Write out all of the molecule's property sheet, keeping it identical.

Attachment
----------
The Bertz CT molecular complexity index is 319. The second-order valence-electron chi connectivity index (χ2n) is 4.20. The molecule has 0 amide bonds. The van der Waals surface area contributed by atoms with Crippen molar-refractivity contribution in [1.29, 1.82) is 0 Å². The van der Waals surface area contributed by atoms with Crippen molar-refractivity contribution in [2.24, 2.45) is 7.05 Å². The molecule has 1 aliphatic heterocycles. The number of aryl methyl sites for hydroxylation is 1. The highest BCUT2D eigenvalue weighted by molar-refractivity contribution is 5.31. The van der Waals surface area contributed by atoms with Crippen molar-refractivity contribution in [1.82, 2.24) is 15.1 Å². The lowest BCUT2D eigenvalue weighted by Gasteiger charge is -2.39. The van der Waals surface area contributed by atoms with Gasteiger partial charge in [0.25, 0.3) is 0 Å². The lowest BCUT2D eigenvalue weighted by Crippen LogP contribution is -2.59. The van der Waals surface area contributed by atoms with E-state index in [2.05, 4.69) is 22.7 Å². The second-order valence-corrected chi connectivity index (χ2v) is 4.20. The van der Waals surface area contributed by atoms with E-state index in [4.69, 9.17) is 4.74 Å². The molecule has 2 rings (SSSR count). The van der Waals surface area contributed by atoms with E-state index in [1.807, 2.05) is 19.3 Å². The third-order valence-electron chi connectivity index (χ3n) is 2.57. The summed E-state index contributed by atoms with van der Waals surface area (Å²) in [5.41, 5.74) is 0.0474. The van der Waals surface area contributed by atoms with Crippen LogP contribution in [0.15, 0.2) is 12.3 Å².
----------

The Bertz CT molecular complexity index is 319. The second-order valence-electron chi connectivity index (χ2n) is 4.20. The molecule has 0 amide bonds. The van der Waals surface area contributed by atoms with Crippen molar-refractivity contribution in [1.29, 1.82) is 0 Å². The van der Waals surface area contributed by atoms with Crippen molar-refractivity contribution in [2.24, 2.45) is 7.05 Å². The molecule has 1 aliphatic heterocycles. The number of aryl methyl sites for hydroxylation is 1. The highest BCUT2D eigenvalue weighted by molar-refractivity contribution is 5.31. The van der Waals surface area contributed by atoms with Crippen molar-refractivity contribution in [1.82, 2.24) is 15.1 Å². The lowest BCUT2D eigenvalue weighted by Gasteiger charge is -2.39. The van der Waals surface area contributed by atoms with Gasteiger partial charge in [0.25, 0.3) is 0 Å². The lowest BCUT2D eigenvalue weighted by Crippen LogP contribution is -2.59. The van der Waals surface area contributed by atoms with E-state index in [2.05, 4.69) is 22.7 Å². The second-order valence-corrected chi connectivity index (χ2v) is 4.20. The van der Waals surface area contributed by atoms with E-state index in [4.69, 9.17) is 4.74 Å². The molecule has 2 rings (SSSR count). The van der Waals surface area contributed by atoms with E-state index in [1.807, 2.05) is 19.3 Å². The third-order valence-electron chi connectivity index (χ3n) is 2.57. The summed E-state index contributed by atoms with van der Waals surface area (Å²) in [5.41, 5.74) is 0.0474. The van der Waals surface area contributed by atoms with Crippen LogP contribution in [0.15, 0.2) is 12.3 Å².